The secret of a beautiful woman and a perfectly handling sports car are the same: It’s symmetry, says our automotive editor Al Auger, and says the new Toyota sports car has it in spades.

I can’t remember the last time I had so much fun with the mechanics of driving a really neat motorcar. Not an automobile, you understand, a motorcar — the definitive difference as in grand touring and sports car, for instance. The bundle of joy we’re addressing is the 2002 Toyota MR2 Spyder 2-seater droptop sports car. But, beyond the usual collection of handling, performance and persona, the MR2 has a very special difference. Toyota calls it a Sequential 5-speed Transmission.

It was inevitable and it has finally happened. The boys at the computers simply amputated the alternative manual shifter that was joined to the contemporary automatic transmission and applied it to the vehicle that could best utilize it. Essentially it is a true 5-speed manual transmission you have to shift, but there is no clutch. It even “double clutches” on downshift. And, to add to the festivities, you can play Grand Prix driver with paddles on the steering wheels. To shift up or down with the console-placed shifter, you simply finger-flick the lever a mere _-inch up for downshifts and down for upshifts. The only automatic function is at stop when the gears automatically drop to 1st gear.

The response through the gears is so quick you can go deep into even the nastiest corner and whip the rearend out with abandon. The corpulent rear 15-inch tires drifts with the change, yet never losing their tenacious grip. Front tires are 15x6.0 and the rear 15x6.5.  The MR2 stance is nearly neutral, easily controlled by the accelerator. The 1.8-liter, twin-cam, 16-valve VVTi, 138 horsepower, 4-speed mid-section engine is a David doing Goliath duty.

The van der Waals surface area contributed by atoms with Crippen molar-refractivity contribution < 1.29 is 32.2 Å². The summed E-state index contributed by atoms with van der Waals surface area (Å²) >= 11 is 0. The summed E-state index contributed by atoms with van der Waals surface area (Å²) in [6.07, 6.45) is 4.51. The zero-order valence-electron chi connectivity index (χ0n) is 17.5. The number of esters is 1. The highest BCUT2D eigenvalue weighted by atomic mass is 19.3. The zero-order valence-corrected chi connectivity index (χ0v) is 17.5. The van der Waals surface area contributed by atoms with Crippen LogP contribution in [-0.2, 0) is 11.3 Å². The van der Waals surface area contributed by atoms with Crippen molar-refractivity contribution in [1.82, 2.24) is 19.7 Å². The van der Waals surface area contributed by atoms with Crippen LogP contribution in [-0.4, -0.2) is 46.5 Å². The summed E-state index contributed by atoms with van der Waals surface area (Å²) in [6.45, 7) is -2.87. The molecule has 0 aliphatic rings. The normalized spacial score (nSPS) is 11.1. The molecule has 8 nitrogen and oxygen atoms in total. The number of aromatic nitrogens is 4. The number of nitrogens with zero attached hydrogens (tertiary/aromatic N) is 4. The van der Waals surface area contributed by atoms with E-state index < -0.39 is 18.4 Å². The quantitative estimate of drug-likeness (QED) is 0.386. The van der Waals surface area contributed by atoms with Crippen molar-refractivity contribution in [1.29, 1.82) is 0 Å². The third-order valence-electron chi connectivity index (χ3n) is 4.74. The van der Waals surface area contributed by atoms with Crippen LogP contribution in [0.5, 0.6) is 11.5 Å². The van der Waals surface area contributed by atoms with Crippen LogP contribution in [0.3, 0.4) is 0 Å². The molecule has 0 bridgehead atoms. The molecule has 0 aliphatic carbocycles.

The driver seat positions you perfectly for the 8-and-4 handhold, the swift steering response is the secret of a beautiful woman and a perfectly handling sports car: symmetry. Every aspect of the MR2 seems to be at the ready not only for the driver’s next move, but the many changes that occur throughout the rigid chassis, highly tuned suspension and powertrain. Stopping power is supplied by 4-wheel vented discs with ABS. At only 2,100 pounds, the power-to-weight and g-forces are also part of the harmony.

The cab is nicely laid out with the ergonomics setup for the challenging driver. The tach is big and readable and set exactly where it belongs: dead center with the speedo relegated to the left corner. This is a motorcar you drive by the tach and not the speedometer. The gearing is so tightly mated, the Sequential Transmission is one of the most flexible I’ve encountered. Whether in town or on the back roads, there’s a proper gear and just the right amount of torque to maintain that symmetrical smoothness. Naturally, all this bonding is accomplished with the easy one-hand operation soft top in the down mode.

There are a few very important caveats to consider, though. The MR2 Spyder is really a toy, with little if any cargo space. It is exactly what the poobahs meant when they christened it a Midship Runabout. I would consider the cab more intimate than crowded for two people with the top up. What is becoming a given in the auto industry today, the MR2 comes almost completely equipped, our only options were nicely priced leather seating ($600) and carpets ($66).